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What is Lazy Loading?

Before we can describe what lazy loading in code means, we first have to look at how it’s different from what programmers are used to. You may not have heard the name for it before, but you’ve certainly used it before. Typical code uses an “eager” (rather than lazy) design pattern. We are all familiar with how this works: you tell the compiler or interpreter to allocate memory for a variable, and it does so, almost immediately. The variable happily sits in memory, able to be referenced until you deallocate it or the program garbage-collects it.

Now suppose that your code fetches this variable’s value from a really slow API service. In this case, an eager program design would be ineffective. The code’s execution halts until the API responds. In contrast, a lazy program design works like this: you write your code to call the API, but when run, the program, in effect, says to you, “yeah, yeah, I’ll get to it – but only if I have to.” When later in your script, you need this time-expensive value for a calculation or search, the lazy-style program will only then fetch the value and initialize the variable.

It seems like we’re only moving the problem from one place in the code to another: you still have to fetch the attribute anyway. This is why a lazy design pattern isn’t always friendly, but there are certain cases where this style of coding is helpful. When it comes to programming, examples are usually better than words. Let’s take a look at how you might implement lazy loading yourself.

Demo: Lazy Loading using Python and the SlashDB Chinook Database

For starters, let’s make ourselves a function to fetch data from the API. For this example, we’ll use SlashDB’s demo Chinook Database. Using the requests module from PyPI, our function will take a relative API URL, fetch that data, and return the JSON response.

import requests


def retrieve_data(rel_url):
    url = BASE_URL + rel_url
    response = requests.get(url)

    # Throw an exception on HTTP errors (404, 500, etc).

    # Parse the response as JSON and return a Python dict.
    return response.json()

We use a relative URL as the parameter because the API implements relationships in JSON using relative URLs, so this bit of code will save us some string work later.

APIResponse class

The API responses are dicts in our code, so we want our class to model the response to behave like a dictionary, except we’ll override the normal key-value lookup behavior to insert our lazy behavior. Inheriting from core Python core types such as liststr and dict can be messy and behave unexpectedly, because these types are implemented in C, rather than Python. So we need to try something else.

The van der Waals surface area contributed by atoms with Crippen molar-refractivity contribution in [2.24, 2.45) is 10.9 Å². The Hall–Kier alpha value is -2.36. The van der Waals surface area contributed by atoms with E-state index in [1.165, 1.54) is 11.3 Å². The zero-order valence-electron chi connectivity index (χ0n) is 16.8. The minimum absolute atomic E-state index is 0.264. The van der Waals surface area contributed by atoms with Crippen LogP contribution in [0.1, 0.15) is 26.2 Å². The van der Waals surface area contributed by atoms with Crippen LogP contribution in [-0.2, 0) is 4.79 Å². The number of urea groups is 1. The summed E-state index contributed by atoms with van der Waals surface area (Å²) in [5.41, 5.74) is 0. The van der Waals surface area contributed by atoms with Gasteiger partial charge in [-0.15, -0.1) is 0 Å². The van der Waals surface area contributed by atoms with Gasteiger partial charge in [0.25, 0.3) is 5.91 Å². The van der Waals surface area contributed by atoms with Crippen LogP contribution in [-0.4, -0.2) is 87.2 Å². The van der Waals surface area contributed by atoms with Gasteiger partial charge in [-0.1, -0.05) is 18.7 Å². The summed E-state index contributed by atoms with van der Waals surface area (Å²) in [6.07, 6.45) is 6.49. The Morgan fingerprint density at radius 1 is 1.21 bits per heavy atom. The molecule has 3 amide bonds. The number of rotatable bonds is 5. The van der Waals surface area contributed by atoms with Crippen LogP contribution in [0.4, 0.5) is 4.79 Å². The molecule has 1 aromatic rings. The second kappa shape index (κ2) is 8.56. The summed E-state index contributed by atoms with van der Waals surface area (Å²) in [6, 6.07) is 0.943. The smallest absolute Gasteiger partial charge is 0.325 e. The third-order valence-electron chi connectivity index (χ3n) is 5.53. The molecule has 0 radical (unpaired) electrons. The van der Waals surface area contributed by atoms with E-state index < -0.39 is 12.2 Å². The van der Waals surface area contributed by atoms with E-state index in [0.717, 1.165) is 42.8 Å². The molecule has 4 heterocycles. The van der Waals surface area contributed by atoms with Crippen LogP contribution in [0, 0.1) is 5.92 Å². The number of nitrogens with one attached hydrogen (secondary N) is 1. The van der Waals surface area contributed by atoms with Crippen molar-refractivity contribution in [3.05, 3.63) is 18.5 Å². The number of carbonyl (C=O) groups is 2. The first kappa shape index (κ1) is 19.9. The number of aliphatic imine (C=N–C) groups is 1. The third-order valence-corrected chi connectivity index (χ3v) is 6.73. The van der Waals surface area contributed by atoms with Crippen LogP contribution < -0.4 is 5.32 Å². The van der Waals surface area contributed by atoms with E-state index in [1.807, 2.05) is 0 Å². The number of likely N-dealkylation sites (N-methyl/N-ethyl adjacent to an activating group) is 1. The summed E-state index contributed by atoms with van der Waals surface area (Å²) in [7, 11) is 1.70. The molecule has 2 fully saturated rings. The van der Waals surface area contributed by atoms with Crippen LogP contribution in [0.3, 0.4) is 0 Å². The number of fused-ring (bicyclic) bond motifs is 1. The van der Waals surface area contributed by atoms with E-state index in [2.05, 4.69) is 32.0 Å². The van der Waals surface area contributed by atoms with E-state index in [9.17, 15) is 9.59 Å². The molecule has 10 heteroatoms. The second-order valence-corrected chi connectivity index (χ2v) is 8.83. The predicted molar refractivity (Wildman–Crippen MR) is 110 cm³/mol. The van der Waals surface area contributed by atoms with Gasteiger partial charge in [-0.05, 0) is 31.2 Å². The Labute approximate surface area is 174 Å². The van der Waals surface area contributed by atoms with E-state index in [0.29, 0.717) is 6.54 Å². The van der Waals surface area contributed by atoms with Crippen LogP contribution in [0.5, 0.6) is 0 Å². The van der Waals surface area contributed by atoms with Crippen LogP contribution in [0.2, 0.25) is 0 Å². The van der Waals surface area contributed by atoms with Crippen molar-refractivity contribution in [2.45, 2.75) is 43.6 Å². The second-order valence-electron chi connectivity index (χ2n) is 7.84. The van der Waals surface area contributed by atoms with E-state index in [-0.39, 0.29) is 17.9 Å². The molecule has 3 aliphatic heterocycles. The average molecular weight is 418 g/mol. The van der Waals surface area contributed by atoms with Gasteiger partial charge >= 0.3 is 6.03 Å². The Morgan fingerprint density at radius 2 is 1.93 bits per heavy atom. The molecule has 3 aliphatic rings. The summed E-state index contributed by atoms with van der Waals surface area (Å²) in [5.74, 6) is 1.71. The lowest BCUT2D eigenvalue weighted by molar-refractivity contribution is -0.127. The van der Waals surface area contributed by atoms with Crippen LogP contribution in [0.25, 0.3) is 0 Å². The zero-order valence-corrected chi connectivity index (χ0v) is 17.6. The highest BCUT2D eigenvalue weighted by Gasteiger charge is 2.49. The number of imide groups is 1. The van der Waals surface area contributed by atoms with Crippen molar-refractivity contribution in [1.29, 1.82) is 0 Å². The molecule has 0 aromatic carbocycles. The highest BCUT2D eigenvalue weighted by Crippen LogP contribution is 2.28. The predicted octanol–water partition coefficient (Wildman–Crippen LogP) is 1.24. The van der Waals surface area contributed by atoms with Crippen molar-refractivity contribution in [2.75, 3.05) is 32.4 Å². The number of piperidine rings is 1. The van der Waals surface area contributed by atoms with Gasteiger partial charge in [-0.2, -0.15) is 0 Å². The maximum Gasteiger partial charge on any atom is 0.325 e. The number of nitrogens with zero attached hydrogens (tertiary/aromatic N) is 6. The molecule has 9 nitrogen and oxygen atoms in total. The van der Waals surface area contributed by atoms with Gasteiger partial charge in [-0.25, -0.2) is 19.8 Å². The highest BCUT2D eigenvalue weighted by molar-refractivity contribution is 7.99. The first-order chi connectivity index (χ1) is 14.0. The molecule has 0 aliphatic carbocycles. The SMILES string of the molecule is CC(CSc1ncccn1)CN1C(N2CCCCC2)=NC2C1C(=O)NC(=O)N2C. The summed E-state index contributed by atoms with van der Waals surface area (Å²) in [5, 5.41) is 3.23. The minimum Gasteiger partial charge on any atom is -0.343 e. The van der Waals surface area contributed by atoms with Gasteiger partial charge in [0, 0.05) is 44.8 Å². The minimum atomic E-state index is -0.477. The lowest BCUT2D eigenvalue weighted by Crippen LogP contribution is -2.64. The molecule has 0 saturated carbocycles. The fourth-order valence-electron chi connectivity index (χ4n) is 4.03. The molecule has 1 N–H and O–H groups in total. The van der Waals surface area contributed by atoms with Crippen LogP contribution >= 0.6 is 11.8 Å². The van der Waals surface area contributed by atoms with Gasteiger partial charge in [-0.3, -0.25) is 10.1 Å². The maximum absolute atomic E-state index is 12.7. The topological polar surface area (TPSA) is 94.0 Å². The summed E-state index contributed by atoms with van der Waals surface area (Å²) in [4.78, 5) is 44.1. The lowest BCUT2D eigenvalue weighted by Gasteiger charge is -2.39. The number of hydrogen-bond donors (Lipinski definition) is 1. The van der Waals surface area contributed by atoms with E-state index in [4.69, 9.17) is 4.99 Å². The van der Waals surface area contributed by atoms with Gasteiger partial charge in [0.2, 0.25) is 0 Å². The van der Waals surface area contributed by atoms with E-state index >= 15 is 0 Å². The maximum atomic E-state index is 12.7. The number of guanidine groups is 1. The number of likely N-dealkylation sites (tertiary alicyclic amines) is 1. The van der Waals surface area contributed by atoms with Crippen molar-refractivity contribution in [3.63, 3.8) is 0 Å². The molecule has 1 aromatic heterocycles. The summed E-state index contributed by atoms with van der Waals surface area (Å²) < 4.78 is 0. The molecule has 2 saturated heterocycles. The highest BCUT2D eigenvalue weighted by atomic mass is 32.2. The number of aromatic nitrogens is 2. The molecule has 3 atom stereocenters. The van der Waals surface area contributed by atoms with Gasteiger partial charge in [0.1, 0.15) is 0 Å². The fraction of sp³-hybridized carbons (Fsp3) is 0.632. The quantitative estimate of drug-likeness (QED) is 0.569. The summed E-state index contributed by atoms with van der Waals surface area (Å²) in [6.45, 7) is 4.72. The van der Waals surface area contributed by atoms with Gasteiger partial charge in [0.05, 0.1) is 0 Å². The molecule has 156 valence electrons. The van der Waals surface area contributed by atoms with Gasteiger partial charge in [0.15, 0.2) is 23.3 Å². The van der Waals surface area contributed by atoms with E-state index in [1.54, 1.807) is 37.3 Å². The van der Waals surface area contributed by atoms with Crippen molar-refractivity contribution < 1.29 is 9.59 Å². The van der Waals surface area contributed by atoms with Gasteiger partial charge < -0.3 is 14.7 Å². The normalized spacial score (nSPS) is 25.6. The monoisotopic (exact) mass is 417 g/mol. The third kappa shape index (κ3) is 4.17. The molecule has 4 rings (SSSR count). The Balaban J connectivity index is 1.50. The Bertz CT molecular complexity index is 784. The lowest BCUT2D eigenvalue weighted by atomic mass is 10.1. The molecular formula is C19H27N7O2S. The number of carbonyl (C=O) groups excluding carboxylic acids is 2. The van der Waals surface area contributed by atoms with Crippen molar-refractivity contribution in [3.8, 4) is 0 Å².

Thankfully the Python standard library comes to the rescue! We can create our API response class to inherit from the Mapping abstract base class from the module. As far as the rest of our code can tell, APIResource is the same as dictionary in terms of functionality. If we forget to add any methods, our code would not run – that’s why inheriting from an abstract base class is useful. Another handy side effect of this inheritance is that our APIResponse becomes immutable, which makes sense for an object modeling a read-only API. Here’s our code:

 from import Mapping

import requests

# ----- snipped retrieve_data() ------

class APIResponse(Mapping):

    def __init__(self, **kwargs):

        if kwargs.get('response') is not None:
            self.json_response = kwargs.get('response')

        elif kwargs.get('url') is not None:
            self.__href = kwargs.get('url')
            self.json_response = None

            database = kwargs.get('database')
            table = kwargs.get('table')
            resource_id = kwargs.get('resource_id')

            self.__href = f'/db/{database}/{table}/{table}Id/{resource_id}.json'
            self.json_response = None

    def __getitem__(self, key):


        val = self.json_response[key]

        if not (isScalar(val) or isinstance(val, APIResponse)):